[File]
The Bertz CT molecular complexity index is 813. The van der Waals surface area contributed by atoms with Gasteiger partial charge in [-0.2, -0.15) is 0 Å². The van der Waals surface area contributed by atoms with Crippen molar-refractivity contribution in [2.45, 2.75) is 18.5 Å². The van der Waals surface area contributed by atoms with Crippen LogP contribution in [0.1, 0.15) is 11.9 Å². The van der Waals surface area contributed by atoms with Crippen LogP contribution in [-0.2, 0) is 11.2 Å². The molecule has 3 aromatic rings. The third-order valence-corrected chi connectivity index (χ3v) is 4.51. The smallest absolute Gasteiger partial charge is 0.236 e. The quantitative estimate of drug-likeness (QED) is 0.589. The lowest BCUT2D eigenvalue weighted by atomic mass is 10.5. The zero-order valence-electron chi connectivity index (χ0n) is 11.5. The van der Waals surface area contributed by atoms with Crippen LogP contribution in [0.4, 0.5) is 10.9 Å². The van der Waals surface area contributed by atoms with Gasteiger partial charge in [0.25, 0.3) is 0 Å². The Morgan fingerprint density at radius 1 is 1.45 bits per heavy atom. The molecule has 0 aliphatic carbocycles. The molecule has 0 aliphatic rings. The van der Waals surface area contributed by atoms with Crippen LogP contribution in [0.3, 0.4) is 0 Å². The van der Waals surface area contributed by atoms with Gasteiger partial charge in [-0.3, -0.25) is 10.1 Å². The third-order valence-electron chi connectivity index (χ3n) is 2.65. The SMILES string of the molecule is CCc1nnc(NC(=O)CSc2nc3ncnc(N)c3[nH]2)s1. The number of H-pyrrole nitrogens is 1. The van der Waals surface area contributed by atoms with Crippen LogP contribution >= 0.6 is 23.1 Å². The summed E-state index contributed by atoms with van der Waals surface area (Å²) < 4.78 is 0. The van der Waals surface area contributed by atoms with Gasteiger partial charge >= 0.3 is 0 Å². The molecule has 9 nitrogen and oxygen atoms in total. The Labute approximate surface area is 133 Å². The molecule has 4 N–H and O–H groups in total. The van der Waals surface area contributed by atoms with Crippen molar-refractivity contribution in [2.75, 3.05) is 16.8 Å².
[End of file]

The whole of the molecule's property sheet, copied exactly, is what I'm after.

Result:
The Bertz CT molecular complexity index is 813. The van der Waals surface area contributed by atoms with Gasteiger partial charge in [-0.2, -0.15) is 0 Å². The van der Waals surface area contributed by atoms with Crippen molar-refractivity contribution in [2.45, 2.75) is 18.5 Å². The van der Waals surface area contributed by atoms with Crippen LogP contribution in [0.1, 0.15) is 11.9 Å². The van der Waals surface area contributed by atoms with Crippen LogP contribution in [-0.2, 0) is 11.2 Å². The molecule has 3 aromatic rings. The third-order valence-corrected chi connectivity index (χ3v) is 4.51. The smallest absolute Gasteiger partial charge is 0.236 e. The quantitative estimate of drug-likeness (QED) is 0.589. The lowest BCUT2D eigenvalue weighted by atomic mass is 10.5. The zero-order valence-electron chi connectivity index (χ0n) is 11.5. The van der Waals surface area contributed by atoms with Crippen LogP contribution in [0.4, 0.5) is 10.9 Å². The van der Waals surface area contributed by atoms with Gasteiger partial charge in [0.25, 0.3) is 0 Å². The Morgan fingerprint density at radius 1 is 1.45 bits per heavy atom. The molecule has 0 aliphatic carbocycles. The molecule has 0 aliphatic rings. The van der Waals surface area contributed by atoms with Crippen LogP contribution in [0.3, 0.4) is 0 Å². The van der Waals surface area contributed by atoms with Gasteiger partial charge in [-0.3, -0.25) is 10.1 Å². The third-order valence-electron chi connectivity index (χ3n) is 2.65. The SMILES string of the molecule is CCc1nnc(NC(=O)CSc2nc3ncnc(N)c3[nH]2)s1. The number of H-pyrrole nitrogens is 1. The van der Waals surface area contributed by atoms with Crippen LogP contribution >= 0.6 is 23.1 Å². The summed E-state index contributed by atoms with van der Waals surface area (Å²) < 4.78 is 0. The van der Waals surface area contributed by atoms with Gasteiger partial charge >= 0.3 is 0 Å². The molecule has 9 nitrogen and oxygen atoms in total. The Labute approximate surface area is 133 Å². The molecule has 4 N–H and O–H groups in total. The van der Waals surface area contributed by atoms with Crippen molar-refractivity contribution in [2.75, 3.05) is 16.8 Å².